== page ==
Serri Graslie

‘Social supermarkets’ a growing outlet for Europe’s hungry

Even when I don’t mean to, I keep coming across interesting stories about the dual fight against hunger and food waste. This week I wrote about the first “social supermarket” to open in the U.K. The stores are a European invention — part discount grocer, and part social service agency, they’re also kind to the environment because they keep food out of landfills.

The stores are stocked with “unsellable” (but perfectly edible) food a la Food Cowboy and grocery auctions. Access to the supermarkets is limited to those in need who can prove they receive some form of welfare benefits. In addition to being able to buy cheap food (so cheap the prices are symbolic), customers can take classes on everything from cooking to resume writing.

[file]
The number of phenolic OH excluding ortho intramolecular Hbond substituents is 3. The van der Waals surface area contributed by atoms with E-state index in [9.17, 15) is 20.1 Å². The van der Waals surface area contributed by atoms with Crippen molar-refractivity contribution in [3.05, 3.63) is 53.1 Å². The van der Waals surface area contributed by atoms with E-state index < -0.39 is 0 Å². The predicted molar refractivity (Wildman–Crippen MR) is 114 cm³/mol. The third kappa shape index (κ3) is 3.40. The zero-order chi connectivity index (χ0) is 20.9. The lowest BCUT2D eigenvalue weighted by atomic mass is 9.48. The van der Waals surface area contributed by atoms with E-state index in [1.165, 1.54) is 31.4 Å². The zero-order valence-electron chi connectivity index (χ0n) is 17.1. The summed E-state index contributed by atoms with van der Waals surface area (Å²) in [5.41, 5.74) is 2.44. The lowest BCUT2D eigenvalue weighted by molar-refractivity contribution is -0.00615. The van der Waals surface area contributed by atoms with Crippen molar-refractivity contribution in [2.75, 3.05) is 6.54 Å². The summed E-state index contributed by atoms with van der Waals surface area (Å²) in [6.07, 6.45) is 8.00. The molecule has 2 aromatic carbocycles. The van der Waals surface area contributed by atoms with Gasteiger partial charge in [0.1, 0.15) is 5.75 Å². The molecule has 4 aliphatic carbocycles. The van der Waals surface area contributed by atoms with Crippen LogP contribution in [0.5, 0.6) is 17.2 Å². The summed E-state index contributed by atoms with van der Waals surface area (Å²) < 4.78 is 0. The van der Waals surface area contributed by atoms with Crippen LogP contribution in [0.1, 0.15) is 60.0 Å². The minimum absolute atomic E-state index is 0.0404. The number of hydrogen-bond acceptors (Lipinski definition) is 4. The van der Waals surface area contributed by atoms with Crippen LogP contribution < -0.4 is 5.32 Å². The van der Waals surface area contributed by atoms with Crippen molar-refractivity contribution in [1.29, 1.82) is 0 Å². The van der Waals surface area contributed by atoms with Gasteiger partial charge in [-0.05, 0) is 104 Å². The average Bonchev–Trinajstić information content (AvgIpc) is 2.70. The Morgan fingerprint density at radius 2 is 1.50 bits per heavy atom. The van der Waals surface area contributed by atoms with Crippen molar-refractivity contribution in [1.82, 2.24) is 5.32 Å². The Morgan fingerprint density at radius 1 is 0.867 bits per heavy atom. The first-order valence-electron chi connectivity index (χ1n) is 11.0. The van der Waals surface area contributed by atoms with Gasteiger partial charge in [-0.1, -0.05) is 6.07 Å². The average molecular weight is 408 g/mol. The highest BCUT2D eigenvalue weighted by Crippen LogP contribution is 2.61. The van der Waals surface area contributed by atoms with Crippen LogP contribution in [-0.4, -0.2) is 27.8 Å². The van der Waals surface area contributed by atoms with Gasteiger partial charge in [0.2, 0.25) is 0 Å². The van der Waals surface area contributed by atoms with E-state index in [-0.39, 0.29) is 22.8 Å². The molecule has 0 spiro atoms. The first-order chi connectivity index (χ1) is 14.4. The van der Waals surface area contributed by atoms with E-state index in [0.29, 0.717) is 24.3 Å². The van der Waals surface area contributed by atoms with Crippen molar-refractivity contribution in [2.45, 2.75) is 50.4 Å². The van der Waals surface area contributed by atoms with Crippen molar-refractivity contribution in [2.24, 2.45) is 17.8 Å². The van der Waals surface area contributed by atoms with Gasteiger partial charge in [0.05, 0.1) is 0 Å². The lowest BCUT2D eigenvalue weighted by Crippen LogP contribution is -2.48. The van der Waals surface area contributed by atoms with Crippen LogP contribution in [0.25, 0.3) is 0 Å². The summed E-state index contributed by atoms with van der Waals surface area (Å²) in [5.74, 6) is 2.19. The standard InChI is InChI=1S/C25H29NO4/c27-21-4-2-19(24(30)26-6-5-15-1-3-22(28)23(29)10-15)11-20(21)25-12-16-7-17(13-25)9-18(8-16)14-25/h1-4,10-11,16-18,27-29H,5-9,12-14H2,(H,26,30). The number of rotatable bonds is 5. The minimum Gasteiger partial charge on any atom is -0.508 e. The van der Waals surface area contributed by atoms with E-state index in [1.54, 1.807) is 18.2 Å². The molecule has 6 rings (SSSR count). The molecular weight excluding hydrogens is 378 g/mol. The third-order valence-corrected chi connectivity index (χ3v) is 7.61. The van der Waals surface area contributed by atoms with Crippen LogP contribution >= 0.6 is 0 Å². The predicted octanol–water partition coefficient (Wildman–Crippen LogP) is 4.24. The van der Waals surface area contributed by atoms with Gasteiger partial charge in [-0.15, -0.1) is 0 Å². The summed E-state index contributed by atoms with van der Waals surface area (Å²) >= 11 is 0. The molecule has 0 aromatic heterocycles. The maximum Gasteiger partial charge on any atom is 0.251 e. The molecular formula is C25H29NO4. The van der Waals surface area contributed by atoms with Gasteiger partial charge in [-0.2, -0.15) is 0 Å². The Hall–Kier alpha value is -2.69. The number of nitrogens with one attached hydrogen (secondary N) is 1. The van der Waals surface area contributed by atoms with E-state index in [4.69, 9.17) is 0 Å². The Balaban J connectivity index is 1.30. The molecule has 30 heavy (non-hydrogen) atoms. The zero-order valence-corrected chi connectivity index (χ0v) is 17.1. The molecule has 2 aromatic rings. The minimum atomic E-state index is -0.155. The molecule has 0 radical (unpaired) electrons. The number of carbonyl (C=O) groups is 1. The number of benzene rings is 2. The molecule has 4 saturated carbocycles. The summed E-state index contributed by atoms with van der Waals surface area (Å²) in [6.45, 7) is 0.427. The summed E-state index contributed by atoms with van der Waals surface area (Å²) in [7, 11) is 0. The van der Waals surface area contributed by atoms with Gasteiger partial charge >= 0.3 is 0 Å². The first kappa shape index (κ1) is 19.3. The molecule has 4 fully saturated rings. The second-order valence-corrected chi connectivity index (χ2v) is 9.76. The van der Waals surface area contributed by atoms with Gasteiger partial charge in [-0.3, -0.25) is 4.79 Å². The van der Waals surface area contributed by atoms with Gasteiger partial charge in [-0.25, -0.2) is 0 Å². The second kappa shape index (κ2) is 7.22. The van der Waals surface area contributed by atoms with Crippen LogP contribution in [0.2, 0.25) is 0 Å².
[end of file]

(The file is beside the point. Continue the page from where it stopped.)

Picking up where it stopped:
I talked at length with Christina Holweg, an Austrian professor who is one of the first academics to really look at the model. She volunteers at a social supermarket herself and that experience seems to have greatly informed her research.

She has never heard of a U.S. equivalent and I couldn’t think of one eitherĀ — food pantries and dented can stores are similar but don’t offer the same scope of services. And neither of them uses the membership model. Still, I could see a lot of potential for these stores stateside.

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